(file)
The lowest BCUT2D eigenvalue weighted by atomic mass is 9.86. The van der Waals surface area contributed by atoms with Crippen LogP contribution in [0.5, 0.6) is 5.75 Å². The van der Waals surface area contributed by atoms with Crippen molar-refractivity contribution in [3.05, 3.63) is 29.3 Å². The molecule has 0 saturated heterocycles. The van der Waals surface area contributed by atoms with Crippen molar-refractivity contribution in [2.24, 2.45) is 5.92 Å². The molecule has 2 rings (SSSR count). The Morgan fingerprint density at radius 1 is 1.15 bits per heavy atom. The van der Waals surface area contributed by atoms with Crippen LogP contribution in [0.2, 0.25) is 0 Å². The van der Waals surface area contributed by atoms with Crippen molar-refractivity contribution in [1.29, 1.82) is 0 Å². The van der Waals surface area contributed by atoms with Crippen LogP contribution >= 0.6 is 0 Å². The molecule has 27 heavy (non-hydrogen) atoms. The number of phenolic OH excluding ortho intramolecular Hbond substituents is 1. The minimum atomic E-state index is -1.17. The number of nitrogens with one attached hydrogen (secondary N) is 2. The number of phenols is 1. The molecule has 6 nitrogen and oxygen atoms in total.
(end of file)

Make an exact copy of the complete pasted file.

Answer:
The lowest BCUT2D eigenvalue weighted by atomic mass is 9.86. The van der Waals surface area contributed by atoms with Crippen LogP contribution in [0.5, 0.6) is 5.75 Å². The van der Waals surface area contributed by atoms with Crippen molar-refractivity contribution in [3.05, 3.63) is 29.3 Å². The molecule has 0 saturated heterocycles. The van der Waals surface area contributed by atoms with Crippen molar-refractivity contribution in [2.24, 2.45) is 5.92 Å². The molecule has 2 rings (SSSR count). The Morgan fingerprint density at radius 1 is 1.15 bits per heavy atom. The van der Waals surface area contributed by atoms with Crippen LogP contribution in [0.2, 0.25) is 0 Å². The van der Waals surface area contributed by atoms with Crippen molar-refractivity contribution in [1.29, 1.82) is 0 Å². The van der Waals surface area contributed by atoms with Crippen LogP contribution >= 0.6 is 0 Å². The molecule has 27 heavy (non-hydrogen) atoms. The number of phenolic OH excluding ortho intramolecular Hbond substituents is 1. The minimum atomic E-state index is -1.17. The number of nitrogens with one attached hydrogen (secondary N) is 2. The number of phenols is 1. The molecule has 6 nitrogen and oxygen atoms in total.